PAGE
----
Behavioral finance explains why investors tend to react emotionally instead of rationally. There are dozens of emotional biases that may apply to investing. Let’s talk about a few of the more common ones that may come into play during or after a market downturn.
1. Recency bias
Recency bias relates to our ability to recall information obtained recently more easily than information we received further in the past.
The 11-year bull market in U.S. stocks that started after the Global Financial Crisis receded is a perfect example of this. Over the last decade-plus, most investors became accustomed to seeing nothing but gains in their investment accounts; so much so that many investors simply forgot the pain of 2007 and 2008. Some even believed it would go on for even longer.
This, of course, is not (and never will be) the case. In March 2020, markets across the globe were in a freefall due to the COVID-19 pandemic and trouble in the oil patch, bringing the bull market to a screeching halt. But remember: just like the good times, the bad times don’t last forever (as we saw when the market rebounded in the rest of 2020).
2. Herd instinct
At some point in your life, you may have heard—or perhaps even posed—the question: “if everyone else jumped off a bridge, would you?” (I know I’ve been on both sides of that query!)
Well, the truth is that when it comes to investing, many investors might say “yes” to that question. It’s tempting to base investment decisions—either buying or selling—on what everyone else is doing, rather than performing your own research and analysis.
Herd instinct is a result of the human tendency towards FOMO (or fear of missing out).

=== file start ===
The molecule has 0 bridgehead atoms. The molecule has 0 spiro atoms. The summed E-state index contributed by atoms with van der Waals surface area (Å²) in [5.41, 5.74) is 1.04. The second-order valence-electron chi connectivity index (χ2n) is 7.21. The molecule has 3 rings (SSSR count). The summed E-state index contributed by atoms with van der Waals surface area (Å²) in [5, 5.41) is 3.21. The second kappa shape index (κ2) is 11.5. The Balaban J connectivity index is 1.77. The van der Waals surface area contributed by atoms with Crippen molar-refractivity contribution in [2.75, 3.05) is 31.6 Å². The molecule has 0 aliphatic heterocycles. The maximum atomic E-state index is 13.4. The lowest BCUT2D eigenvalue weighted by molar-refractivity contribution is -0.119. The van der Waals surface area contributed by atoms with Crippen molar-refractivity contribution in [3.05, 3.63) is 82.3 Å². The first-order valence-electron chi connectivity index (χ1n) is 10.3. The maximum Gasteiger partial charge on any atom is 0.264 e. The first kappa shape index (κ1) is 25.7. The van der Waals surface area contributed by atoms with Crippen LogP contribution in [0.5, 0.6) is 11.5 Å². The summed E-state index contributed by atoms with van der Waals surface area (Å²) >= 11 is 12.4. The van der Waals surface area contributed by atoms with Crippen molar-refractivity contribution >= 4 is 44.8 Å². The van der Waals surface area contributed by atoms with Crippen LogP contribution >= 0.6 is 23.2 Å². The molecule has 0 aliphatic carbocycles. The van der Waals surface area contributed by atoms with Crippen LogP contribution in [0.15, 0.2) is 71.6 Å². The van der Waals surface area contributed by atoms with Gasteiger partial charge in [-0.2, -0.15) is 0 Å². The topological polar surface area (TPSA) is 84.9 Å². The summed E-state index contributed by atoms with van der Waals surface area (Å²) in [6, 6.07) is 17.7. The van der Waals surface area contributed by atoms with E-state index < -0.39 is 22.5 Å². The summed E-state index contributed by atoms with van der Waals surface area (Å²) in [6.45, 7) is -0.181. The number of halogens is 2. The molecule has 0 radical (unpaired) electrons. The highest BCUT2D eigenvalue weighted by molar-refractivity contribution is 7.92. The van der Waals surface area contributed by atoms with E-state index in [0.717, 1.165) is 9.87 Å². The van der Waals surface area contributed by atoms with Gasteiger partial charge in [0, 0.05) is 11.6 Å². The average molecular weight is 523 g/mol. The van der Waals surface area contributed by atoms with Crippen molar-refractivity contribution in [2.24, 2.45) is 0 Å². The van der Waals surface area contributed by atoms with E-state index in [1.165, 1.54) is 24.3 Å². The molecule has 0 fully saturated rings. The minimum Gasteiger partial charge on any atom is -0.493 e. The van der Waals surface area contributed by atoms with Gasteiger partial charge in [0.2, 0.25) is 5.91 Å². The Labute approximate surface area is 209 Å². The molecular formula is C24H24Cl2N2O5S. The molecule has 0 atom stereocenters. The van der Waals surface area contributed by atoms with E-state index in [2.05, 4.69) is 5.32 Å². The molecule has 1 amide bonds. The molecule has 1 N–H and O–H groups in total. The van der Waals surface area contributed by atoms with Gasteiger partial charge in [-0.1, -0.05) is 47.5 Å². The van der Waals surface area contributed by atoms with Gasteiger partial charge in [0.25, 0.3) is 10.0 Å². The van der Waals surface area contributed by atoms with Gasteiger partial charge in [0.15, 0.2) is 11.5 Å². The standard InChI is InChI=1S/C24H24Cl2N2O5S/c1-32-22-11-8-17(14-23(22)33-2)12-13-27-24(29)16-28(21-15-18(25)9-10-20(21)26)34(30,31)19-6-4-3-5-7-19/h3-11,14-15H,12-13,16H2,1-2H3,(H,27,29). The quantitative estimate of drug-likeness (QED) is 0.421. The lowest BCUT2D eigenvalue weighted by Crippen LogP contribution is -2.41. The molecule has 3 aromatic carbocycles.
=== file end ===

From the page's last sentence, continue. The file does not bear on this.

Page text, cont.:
3. Loss aversion
Research from preeminent behavioral finance experts Daniel Kahneman and Amos Tversky shows that investors tend to feel the pain of financial loss far more intensely than they feel the pleasure of financial gain of the same size.
Investors who have lived through painful market crashes may become fearful of further losses. This can lead to inappropriate and overly-conservative investment decisions—such as pulling all money out of the market and into a savings account.
Sure, money in an FDIC-insured bank account is safe; but it’s still not totally risk-free. Inflation risk—or the risk of the returns you earn from a savings account not keeping up with the rate of inflation—is a very real possibility.
So, what’s the best way to avoid behavioral biases during tough markets?
Working with a third party expert is a great idea. An experienced financial advisor can help you keep your emotions in check, and prevent you from making decisions out of panic or fear. Click here to make a free, no-obligation appointment with one of our advisors.
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